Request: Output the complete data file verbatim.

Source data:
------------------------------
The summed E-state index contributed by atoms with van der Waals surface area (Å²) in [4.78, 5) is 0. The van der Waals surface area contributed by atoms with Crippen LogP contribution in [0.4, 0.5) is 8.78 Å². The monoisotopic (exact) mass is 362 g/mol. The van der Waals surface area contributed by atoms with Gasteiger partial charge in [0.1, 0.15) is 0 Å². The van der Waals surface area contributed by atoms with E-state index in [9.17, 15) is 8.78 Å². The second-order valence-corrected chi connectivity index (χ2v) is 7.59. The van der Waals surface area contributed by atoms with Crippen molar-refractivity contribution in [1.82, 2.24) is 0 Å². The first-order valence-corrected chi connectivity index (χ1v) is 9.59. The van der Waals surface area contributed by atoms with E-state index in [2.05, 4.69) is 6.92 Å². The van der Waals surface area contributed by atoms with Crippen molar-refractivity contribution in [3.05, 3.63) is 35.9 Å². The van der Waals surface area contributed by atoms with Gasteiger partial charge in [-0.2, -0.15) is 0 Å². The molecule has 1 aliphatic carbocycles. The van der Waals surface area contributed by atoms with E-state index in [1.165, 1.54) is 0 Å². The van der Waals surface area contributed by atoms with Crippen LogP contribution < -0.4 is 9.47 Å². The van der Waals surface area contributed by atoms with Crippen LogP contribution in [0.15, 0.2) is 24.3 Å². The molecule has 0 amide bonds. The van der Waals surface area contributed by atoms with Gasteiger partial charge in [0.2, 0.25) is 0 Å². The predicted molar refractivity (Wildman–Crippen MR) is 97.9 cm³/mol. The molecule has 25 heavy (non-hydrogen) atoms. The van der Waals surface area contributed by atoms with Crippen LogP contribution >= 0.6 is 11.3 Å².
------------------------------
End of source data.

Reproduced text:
The summed E-state index contributed by atoms with van der Waals surface area (Å²) in [4.78, 5) is 0. The van der Waals surface area contributed by atoms with Crippen LogP contribution in [0.4, 0.5) is 8.78 Å². The monoisotopic (exact) mass is 362 g/mol. The van der Waals surface area contributed by atoms with Gasteiger partial charge in [0.1, 0.15) is 0 Å². The van der Waals surface area contributed by atoms with E-state index in [9.17, 15) is 8.78 Å². The second-order valence-corrected chi connectivity index (χ2v) is 7.59. The van der Waals surface area contributed by atoms with Crippen molar-refractivity contribution in [1.82, 2.24) is 0 Å². The first-order valence-corrected chi connectivity index (χ1v) is 9.59. The van der Waals surface area contributed by atoms with E-state index in [2.05, 4.69) is 6.92 Å². The van der Waals surface area contributed by atoms with Crippen molar-refractivity contribution in [3.05, 3.63) is 35.9 Å². The van der Waals surface area contributed by atoms with Gasteiger partial charge in [-0.2, -0.15) is 0 Å². The molecule has 1 aliphatic carbocycles. The van der Waals surface area contributed by atoms with E-state index in [1.165, 1.54) is 0 Å². The van der Waals surface area contributed by atoms with Crippen LogP contribution < -0.4 is 9.47 Å². The van der Waals surface area contributed by atoms with Crippen LogP contribution in [0.15, 0.2) is 24.3 Å². The molecule has 0 amide bonds. The van der Waals surface area contributed by atoms with Gasteiger partial charge in [0.2, 0.25) is 0 Å². The predicted molar refractivity (Wildman–Crippen MR) is 97.9 cm³/mol. The molecule has 25 heavy (non-hydrogen) atoms. The van der Waals surface area contributed by atoms with Crippen LogP contribution >= 0.6 is 11.3 Å².